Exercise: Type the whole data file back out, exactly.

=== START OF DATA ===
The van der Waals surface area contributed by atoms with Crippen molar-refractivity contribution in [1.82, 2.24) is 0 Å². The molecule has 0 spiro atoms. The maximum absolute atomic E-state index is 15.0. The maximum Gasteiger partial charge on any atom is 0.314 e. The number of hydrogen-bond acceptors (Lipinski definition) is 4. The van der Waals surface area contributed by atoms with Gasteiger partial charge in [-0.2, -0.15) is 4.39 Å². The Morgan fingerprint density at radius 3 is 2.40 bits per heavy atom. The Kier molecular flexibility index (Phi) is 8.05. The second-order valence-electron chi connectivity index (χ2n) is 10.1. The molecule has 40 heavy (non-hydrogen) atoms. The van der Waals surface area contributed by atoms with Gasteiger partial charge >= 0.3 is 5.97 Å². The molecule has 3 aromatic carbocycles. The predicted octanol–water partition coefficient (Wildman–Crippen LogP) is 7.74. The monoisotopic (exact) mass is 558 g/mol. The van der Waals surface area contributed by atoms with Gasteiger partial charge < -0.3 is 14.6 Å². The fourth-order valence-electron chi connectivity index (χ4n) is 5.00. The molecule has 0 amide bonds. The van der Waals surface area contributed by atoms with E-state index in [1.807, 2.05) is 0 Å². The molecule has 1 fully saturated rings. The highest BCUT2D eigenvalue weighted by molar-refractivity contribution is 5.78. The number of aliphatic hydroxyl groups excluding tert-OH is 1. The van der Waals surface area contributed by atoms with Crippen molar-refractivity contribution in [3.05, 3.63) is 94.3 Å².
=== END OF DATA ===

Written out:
The van der Waals surface area contributed by atoms with Crippen molar-refractivity contribution in [1.82, 2.24) is 0 Å². The molecule has 0 spiro atoms. The maximum absolute atomic E-state index is 15.0. The maximum Gasteiger partial charge on any atom is 0.314 e. The number of hydrogen-bond acceptors (Lipinski definition) is 4. The van der Waals surface area contributed by atoms with Gasteiger partial charge in [-0.2, -0.15) is 4.39 Å². The Morgan fingerprint density at radius 3 is 2.40 bits per heavy atom. The Kier molecular flexibility index (Phi) is 8.05. The second-order valence-electron chi connectivity index (χ2n) is 10.1. The molecule has 40 heavy (non-hydrogen) atoms. The van der Waals surface area contributed by atoms with Gasteiger partial charge >= 0.3 is 5.97 Å². The molecule has 3 aromatic carbocycles. The predicted octanol–water partition coefficient (Wildman–Crippen LogP) is 7.74. The monoisotopic (exact) mass is 558 g/mol. The van der Waals surface area contributed by atoms with Gasteiger partial charge < -0.3 is 14.6 Å². The fourth-order valence-electron chi connectivity index (χ4n) is 5.00. The molecule has 0 amide bonds. The van der Waals surface area contributed by atoms with E-state index in [1.807, 2.05) is 0 Å². The molecule has 1 fully saturated rings. The highest BCUT2D eigenvalue weighted by molar-refractivity contribution is 5.78. The number of aliphatic hydroxyl groups excluding tert-OH is 1. The van der Waals surface area contributed by atoms with Crippen molar-refractivity contribution in [3.05, 3.63) is 94.3 Å².